The other day, Kathy asked me why I moved to New York.
The idea of explaining spoken word poetry to an 84 year old was a bit daunting, so I eased in.
“Well, I actually moved her to -“
She pressed one finger against my lips, drawing an exclamation mark against my pout.
“Sweetheart”, she whispered. “I’ve known since the day you moved in here. You never had to tell me.”
My mouth opened in shock and my teeth grazed against her finger. It tasted like cigarette ash and coffee grounds.
I pulled back, incredulous.
“Kathy, how’d you know?” I couldn’t believe that she had taken me for a poet from the moment she met me. I felt a giddiness coursing through my veins.
“Oh, Clare.” She smiled. “I’ve known you were a -“ she lowered her voice and looked both ways. “I’ve known you were a dancer, always.”
I felt the blood in my arms and legs start to flow in reverse. Less giddy, more confused.
“Oh yes, dear.” By the why she was whispering and smirking, it was clear she didn’t think I was a ballerina. “And I’m all for it, dear. I wanted to dance when I moved here. I was twenty-three and beautiful, but too short for the stage.”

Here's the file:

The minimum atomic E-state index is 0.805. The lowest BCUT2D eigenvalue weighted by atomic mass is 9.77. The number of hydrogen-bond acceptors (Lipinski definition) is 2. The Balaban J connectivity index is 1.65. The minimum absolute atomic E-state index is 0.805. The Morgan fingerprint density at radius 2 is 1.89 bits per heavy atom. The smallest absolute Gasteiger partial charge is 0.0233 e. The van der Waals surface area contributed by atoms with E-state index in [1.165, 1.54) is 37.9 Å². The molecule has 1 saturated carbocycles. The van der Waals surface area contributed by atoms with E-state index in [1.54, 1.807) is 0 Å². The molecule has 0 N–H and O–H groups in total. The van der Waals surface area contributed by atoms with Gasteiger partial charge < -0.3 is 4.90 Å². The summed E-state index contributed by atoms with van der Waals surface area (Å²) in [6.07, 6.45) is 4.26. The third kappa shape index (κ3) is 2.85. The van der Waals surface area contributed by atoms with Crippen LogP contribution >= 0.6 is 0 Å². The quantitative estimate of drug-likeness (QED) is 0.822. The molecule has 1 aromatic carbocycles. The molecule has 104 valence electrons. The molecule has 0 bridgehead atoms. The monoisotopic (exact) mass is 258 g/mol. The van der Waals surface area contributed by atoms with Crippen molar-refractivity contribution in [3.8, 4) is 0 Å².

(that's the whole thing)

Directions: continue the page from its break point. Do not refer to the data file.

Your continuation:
I pressed the giggles back down into my stomach, not wanting to break the illusion. The wicked glimmer in her eyes told me that this was one of the most exciting things that had happened in her building in awhile. So, I went with it.
“Do your parents know?”
“Yes, they’re very supportive.”
“Good. It’s honest work - don’t let anyone tell you differently.”
“Do the men tip you well?”
“Ok well, if they are ever get fresh, you just call me and I’ll be over there to break some knees faster than you can say Brooklyn Bridge. I know how to - I used to date a Gambino cousin, you know.”
She asked lots of questions and I made up lots of answers. The customers are wealthy. The establishment, honorable. We agreed that it wasn’t one of those sleezy places - not a “strip club”, but a cabaret. It was clear that in this fantasy, I wasn’t just dancing - I was dancing in 1958, when Kathy wanted to dance. We sat there and gossiped like a couple showgirls for an hour or so, until I realized it was it was time to go to work.
“Be safe”, she whispered while squeezing my hand goodbye. And then she followed her warning with a wink - “but be young!!”